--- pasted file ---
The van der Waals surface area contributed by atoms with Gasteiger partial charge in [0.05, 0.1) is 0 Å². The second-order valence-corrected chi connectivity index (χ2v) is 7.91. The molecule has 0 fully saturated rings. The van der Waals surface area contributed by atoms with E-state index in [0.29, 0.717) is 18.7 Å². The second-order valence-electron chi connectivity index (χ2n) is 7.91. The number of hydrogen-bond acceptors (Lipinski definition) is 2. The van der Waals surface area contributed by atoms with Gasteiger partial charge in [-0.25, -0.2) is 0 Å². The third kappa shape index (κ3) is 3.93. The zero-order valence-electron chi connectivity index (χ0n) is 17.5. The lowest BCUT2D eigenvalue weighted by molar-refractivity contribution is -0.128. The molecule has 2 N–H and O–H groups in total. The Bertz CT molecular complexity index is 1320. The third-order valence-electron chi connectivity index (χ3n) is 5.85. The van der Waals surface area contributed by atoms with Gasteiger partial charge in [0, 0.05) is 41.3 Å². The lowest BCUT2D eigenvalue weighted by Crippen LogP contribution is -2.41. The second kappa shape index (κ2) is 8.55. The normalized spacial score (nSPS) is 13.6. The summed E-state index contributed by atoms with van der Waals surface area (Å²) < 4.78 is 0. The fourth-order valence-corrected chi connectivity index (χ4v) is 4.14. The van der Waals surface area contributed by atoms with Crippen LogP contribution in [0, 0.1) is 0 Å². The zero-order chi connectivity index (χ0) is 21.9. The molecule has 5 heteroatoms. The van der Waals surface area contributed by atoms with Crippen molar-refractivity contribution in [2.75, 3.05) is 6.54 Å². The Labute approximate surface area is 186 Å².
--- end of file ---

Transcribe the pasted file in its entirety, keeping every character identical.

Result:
The van der Waals surface area contributed by atoms with Gasteiger partial charge in [0.05, 0.1) is 0 Å². The second-order valence-corrected chi connectivity index (χ2v) is 7.91. The molecule has 0 fully saturated rings. The van der Waals surface area contributed by atoms with E-state index in [0.29, 0.717) is 18.7 Å². The second-order valence-electron chi connectivity index (χ2n) is 7.91. The number of hydrogen-bond acceptors (Lipinski definition) is 2. The van der Waals surface area contributed by atoms with Gasteiger partial charge in [-0.25, -0.2) is 0 Å². The third kappa shape index (κ3) is 3.93. The zero-order valence-electron chi connectivity index (χ0n) is 17.5. The lowest BCUT2D eigenvalue weighted by molar-refractivity contribution is -0.128. The molecule has 2 N–H and O–H groups in total. The Bertz CT molecular complexity index is 1320. The third-order valence-electron chi connectivity index (χ3n) is 5.85. The van der Waals surface area contributed by atoms with Gasteiger partial charge in [0, 0.05) is 41.3 Å². The lowest BCUT2D eigenvalue weighted by Crippen LogP contribution is -2.41. The second kappa shape index (κ2) is 8.55. The normalized spacial score (nSPS) is 13.6. The summed E-state index contributed by atoms with van der Waals surface area (Å²) < 4.78 is 0. The fourth-order valence-corrected chi connectivity index (χ4v) is 4.14. The van der Waals surface area contributed by atoms with Crippen LogP contribution in [0, 0.1) is 0 Å². The zero-order chi connectivity index (χ0) is 21.9. The molecule has 5 heteroatoms. The van der Waals surface area contributed by atoms with Crippen molar-refractivity contribution in [2.75, 3.05) is 6.54 Å². The Labute approximate surface area is 186 Å².